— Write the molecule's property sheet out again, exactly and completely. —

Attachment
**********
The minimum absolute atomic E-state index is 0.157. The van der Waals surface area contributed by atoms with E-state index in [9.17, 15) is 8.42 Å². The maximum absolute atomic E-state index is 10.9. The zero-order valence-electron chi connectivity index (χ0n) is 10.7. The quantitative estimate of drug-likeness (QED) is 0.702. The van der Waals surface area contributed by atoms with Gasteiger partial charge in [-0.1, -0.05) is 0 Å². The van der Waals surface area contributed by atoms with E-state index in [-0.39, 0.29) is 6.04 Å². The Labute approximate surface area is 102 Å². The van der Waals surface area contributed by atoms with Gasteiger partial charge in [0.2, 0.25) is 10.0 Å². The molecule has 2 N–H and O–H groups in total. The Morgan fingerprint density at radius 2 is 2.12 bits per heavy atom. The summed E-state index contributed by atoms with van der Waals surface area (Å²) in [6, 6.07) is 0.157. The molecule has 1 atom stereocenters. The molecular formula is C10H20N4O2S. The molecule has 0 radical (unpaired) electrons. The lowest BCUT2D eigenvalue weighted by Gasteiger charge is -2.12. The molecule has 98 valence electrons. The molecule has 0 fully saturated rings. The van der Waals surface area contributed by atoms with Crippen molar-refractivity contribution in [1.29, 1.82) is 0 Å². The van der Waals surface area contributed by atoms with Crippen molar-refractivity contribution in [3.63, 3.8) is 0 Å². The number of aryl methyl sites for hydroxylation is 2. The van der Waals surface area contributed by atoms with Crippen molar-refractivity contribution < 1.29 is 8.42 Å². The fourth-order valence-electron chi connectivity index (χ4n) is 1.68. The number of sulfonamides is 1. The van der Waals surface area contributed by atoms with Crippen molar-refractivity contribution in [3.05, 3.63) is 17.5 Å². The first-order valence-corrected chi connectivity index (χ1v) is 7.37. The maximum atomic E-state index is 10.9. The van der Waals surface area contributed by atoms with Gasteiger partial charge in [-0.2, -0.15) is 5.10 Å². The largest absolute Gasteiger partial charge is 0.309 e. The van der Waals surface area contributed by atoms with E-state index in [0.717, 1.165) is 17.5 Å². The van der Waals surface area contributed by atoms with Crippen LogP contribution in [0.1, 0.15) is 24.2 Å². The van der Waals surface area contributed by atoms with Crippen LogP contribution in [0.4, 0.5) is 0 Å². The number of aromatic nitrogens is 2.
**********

The minimum absolute atomic E-state index is 0.157. The van der Waals surface area contributed by atoms with E-state index in [9.17, 15) is 8.42 Å². The maximum absolute atomic E-state index is 10.9. The zero-order valence-electron chi connectivity index (χ0n) is 10.7. The quantitative estimate of drug-likeness (QED) is 0.702. The van der Waals surface area contributed by atoms with Gasteiger partial charge in [-0.1, -0.05) is 0 Å². The van der Waals surface area contributed by atoms with E-state index in [-0.39, 0.29) is 6.04 Å². The Labute approximate surface area is 102 Å². The van der Waals surface area contributed by atoms with Gasteiger partial charge in [0.2, 0.25) is 10.0 Å². The molecule has 2 N–H and O–H groups in total. The Morgan fingerprint density at radius 2 is 2.12 bits per heavy atom. The summed E-state index contributed by atoms with van der Waals surface area (Å²) in [6, 6.07) is 0.157. The molecule has 1 atom stereocenters. The molecular formula is C10H20N4O2S. The molecule has 0 radical (unpaired) electrons. The lowest BCUT2D eigenvalue weighted by Gasteiger charge is -2.12. The molecule has 98 valence electrons. The molecule has 0 fully saturated rings. The van der Waals surface area contributed by atoms with Crippen molar-refractivity contribution in [1.29, 1.82) is 0 Å². The van der Waals surface area contributed by atoms with Crippen molar-refractivity contribution in [3.63, 3.8) is 0 Å². The number of aryl methyl sites for hydroxylation is 2. The van der Waals surface area contributed by atoms with Crippen molar-refractivity contribution < 1.29 is 8.42 Å². The fourth-order valence-electron chi connectivity index (χ4n) is 1.68. The number of sulfonamides is 1. The van der Waals surface area contributed by atoms with Crippen molar-refractivity contribution in [3.05, 3.63) is 17.5 Å². The first-order valence-corrected chi connectivity index (χ1v) is 7.37. The maximum atomic E-state index is 10.9. The van der Waals surface area contributed by atoms with Gasteiger partial charge in [-0.2, -0.15) is 5.10 Å². The largest absolute Gasteiger partial charge is 0.309 e. The van der Waals surface area contributed by atoms with E-state index in [0.717, 1.165) is 17.5 Å². The van der Waals surface area contributed by atoms with Crippen LogP contribution in [0.1, 0.15) is 24.2 Å². The van der Waals surface area contributed by atoms with Crippen LogP contribution in [0.4, 0.5) is 0 Å². The number of aromatic nitrogens is 2.